The egg “Memory of Azov” is the only one in the collection of the Moscow Kremlin Museums, commissioned by Emperor Alexander III. It was presented to his wife, Maria Fyodorovna, on Easter in 1891 and dedicated to the journey of Tsarevich Nicholas and his brother George to the East aboard the cruiser “Memory of Azov” (Pamiat Azova). The itinerary included Greece, Egypt, India, China, and Japan. The Easter egg is made of heliotrope (a kind of jasper) and decorated with gold and diamonds in the rococo style. The surprise within is a miniature gold and platinum replica of the Imperial cruiser, fixed on a piece of aquamarine representing the water.
Maxim Vorobiev «View of Manege, Kutafya tower and St. Nicholas church in Sapozhki in Moscow», 1817.
Most tourists visiting the Kremlin enter it trough the Trinity (Troitskaya) tower. This is the tower with a bridge and outer barbican, known as Kutafya tower (a white one with a “crown” on its top). Left of it the watercolor by M.Vorobiev shows us just recently completed Manege building (1817). For its long history it was used for riding horses, as a government garage, and the main state exhibition hall. The church of St. Nicholas (1648) was demolished in 1838. A modern building behind the Kremlin wall, which obstructed the view of the Kremlin ensemble, was erected in 1961, under Nikita Khruschev, for Communist Party congresses.
The square in 2013.
10 years ago the monument to Alexander II flanked by two lions (standing today beside the cathedral of Christ the Savior) was planned to put up here. The idea did not come true.
In my opinion, one of the most beautiful metro stations in Moscow is Arbatskaya (dark blue line). Completed in 1953, the year of Stalin’s death, it was intended to be used as a bomb shelter, if necessary. Look at that bomb shelter! The long 250 meter platform is also very deep - 41 meters underground. The station represents an example of Stalinist baroque style, its opera clothes include white arched ceilings, bronze chandeliers, ceramic bouquets of flowers, red marble decorations, and glazed tiles. Arbatskaya station can boast a unique design. It was not yet time for austerity and criticism of luxury in Soviet architecture. Up to 1955 metro stations were built on the individual projects. They looked like palaces. Later, between 1955 and 1970 mostly functional aspects prevailed.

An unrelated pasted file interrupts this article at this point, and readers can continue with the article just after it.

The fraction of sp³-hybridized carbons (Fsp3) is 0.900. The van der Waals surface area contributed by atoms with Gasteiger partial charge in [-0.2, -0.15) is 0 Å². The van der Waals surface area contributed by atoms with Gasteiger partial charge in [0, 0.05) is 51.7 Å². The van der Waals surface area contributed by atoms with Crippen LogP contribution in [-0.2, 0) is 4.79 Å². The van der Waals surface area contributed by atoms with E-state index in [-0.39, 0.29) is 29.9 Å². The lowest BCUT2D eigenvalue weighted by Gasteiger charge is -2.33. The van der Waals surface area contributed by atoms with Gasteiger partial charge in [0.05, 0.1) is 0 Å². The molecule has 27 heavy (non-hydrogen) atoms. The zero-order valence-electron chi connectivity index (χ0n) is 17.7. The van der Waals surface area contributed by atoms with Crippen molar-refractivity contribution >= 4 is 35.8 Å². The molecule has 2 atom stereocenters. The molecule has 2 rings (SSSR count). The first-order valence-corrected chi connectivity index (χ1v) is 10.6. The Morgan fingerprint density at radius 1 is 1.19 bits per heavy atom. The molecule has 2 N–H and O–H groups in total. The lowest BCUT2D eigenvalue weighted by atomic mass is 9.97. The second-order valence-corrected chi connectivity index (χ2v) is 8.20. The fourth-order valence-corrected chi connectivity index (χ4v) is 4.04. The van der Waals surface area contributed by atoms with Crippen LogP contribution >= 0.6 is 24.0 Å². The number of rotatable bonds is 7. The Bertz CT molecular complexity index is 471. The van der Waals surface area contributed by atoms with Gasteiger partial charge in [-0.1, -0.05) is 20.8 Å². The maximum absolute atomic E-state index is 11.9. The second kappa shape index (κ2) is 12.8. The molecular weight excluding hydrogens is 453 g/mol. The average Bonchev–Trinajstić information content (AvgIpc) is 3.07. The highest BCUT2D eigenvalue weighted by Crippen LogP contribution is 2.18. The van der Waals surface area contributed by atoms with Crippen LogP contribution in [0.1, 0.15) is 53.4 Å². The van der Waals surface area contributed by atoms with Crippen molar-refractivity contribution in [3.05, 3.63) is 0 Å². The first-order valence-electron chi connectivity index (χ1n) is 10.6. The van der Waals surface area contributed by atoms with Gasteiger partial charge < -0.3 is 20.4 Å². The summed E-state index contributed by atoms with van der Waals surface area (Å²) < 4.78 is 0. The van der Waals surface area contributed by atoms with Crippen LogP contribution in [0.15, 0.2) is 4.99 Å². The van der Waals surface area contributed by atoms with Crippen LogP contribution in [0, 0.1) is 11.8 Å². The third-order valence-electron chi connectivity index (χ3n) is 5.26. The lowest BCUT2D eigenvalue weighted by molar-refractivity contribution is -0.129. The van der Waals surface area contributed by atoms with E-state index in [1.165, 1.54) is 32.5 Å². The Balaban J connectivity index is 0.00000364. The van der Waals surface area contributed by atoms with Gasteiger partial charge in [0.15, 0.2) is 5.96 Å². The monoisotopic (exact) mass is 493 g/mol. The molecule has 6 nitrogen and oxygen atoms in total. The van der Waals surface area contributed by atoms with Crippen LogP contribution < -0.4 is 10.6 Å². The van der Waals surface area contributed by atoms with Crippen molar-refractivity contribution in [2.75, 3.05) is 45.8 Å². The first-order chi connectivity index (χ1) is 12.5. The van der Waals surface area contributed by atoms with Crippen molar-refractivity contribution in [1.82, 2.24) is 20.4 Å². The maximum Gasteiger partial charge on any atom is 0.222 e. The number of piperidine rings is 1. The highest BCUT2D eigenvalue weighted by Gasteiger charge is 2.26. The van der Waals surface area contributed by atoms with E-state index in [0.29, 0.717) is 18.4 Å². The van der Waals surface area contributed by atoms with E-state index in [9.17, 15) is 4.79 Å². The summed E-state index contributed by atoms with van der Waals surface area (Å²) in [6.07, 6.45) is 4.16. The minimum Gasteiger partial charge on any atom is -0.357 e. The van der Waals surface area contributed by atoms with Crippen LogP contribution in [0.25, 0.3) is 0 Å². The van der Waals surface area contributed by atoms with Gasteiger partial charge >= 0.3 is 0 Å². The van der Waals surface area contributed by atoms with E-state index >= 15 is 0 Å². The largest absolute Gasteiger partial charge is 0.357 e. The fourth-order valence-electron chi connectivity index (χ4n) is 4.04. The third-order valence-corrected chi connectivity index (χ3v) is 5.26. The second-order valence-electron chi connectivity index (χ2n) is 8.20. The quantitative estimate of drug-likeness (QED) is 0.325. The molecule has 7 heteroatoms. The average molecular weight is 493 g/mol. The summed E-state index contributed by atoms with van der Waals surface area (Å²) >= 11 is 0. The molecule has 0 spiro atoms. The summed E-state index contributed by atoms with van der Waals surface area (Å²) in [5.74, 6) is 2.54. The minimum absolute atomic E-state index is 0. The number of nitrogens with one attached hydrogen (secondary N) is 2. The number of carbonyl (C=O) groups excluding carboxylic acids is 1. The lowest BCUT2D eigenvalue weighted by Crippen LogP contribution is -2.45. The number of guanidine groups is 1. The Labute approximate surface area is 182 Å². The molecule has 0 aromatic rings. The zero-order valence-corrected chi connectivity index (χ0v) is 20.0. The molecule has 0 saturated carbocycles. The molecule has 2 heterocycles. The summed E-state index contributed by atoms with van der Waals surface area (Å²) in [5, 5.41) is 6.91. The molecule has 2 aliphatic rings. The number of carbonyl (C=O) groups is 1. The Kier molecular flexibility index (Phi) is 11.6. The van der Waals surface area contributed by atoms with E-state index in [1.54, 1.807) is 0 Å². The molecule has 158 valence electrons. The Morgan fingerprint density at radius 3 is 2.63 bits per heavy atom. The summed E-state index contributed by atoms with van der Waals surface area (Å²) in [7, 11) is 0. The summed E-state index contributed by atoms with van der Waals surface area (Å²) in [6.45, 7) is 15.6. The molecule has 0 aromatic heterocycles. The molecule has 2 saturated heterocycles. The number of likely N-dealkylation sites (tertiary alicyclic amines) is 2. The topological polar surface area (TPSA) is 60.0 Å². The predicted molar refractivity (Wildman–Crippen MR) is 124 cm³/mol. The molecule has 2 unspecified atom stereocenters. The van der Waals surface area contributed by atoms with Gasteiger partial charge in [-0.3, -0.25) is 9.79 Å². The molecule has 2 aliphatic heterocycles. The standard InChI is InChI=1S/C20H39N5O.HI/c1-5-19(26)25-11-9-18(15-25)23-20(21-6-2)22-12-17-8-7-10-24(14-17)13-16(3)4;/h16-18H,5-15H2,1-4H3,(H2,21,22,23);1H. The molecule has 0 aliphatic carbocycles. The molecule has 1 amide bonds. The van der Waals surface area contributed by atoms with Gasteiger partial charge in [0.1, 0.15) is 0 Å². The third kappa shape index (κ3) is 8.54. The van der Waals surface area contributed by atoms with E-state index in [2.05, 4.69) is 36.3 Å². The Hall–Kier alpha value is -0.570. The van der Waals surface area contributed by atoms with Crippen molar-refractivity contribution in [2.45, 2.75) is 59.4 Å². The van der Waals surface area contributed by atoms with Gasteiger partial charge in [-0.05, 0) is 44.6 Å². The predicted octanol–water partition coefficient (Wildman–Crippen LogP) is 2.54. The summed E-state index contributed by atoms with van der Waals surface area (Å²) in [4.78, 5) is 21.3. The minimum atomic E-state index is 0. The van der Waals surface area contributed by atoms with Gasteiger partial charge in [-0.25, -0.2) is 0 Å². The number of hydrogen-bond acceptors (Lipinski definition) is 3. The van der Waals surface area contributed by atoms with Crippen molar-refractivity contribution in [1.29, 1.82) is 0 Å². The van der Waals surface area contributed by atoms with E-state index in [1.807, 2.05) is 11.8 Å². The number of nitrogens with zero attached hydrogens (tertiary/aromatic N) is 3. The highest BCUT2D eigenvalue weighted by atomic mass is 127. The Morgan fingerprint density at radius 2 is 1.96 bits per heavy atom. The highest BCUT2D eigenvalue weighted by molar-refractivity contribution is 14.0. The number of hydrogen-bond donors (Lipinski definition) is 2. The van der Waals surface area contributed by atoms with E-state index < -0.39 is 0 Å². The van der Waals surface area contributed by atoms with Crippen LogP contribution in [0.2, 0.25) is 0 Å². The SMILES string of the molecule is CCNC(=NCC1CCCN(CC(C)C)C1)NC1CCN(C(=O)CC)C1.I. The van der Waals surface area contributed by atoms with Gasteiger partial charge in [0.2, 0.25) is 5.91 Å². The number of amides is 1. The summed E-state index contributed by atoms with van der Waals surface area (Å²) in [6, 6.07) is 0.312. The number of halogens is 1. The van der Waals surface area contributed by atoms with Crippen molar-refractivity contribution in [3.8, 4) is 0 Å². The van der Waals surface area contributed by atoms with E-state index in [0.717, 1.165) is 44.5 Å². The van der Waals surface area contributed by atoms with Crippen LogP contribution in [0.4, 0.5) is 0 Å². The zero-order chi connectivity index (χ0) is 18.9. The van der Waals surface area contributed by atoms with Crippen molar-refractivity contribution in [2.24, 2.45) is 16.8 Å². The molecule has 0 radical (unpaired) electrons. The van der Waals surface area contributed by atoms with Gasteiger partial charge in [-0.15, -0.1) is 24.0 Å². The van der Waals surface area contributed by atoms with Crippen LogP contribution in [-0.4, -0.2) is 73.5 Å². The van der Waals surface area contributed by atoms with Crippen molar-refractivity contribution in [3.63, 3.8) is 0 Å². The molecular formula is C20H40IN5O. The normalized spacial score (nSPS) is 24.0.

Before 1955 in one of the escalator vestibules one could see a mosaic portrait of Stalin (sculptor G. Opryshko).
The same place today:
Today in Moscow instead of Lenin mausoleum on Red square you can witness a huge white hemisphere tent. The mausoleum is closed until the end of April for renovation work. Moscow officials say Lenin’s body remains inside.
The church of the Intercession of the Virgin at Fili, a lithograph of the early 19th century.
The Church of the Intercession of the Virgin at Fili is located at Novozavodskaya Street. Fili metro station is a short walk, not more than 200m. The church was built between 1689 and 1693 by a boyar Naryshkin, the uncle of Peter the Great. Actually it consists of two churches, a winter one in the basement and a summer church above it, which was never heated. The new architectural style was formed at the end of the XVII century in Moscow. It is known as the Naryshkin Baroque and is also called Moscow Baroque style.
Chekhovskaya metro station (August, 2011)
Chekhovskaya metro station (March, 2012)
If to investigate Tverskaya square more attentively, you will find there Lenin statue and the former Central Party Archives building, which changed the name to the Archive of Social and Political History.
View of the Moscow governor-general house, a lithograph of L.J.Arnu
(middle of the 19th century).
The house was built in 1782 by the architect M.Kazakov as a 3-storey palace for the Moscow governor-general. In the 1930s, when Tverskaya was reconstructed in order to straighten the street and make it wider, the building was moved 13.5 m (42 feet) backward from the roadway. The preparation for the shifting had lasted for several months but the movement itself took just 40 minutes. Then in 1946 the building was altered significantly and an extra two upper storeys were added by the architect D.Chechykin. Nowadays the building houses the City Hall.
View of the Bolshoi Theatre before the fire of 1853, a lithograph of L.J.Arnu.
The original building designed by Joseph Bové was opened in 1825.
After the fire the new building of the Bolshoi was constructed by Alberto Cavos in 1856.
The Bolshoi Theatre in 2012: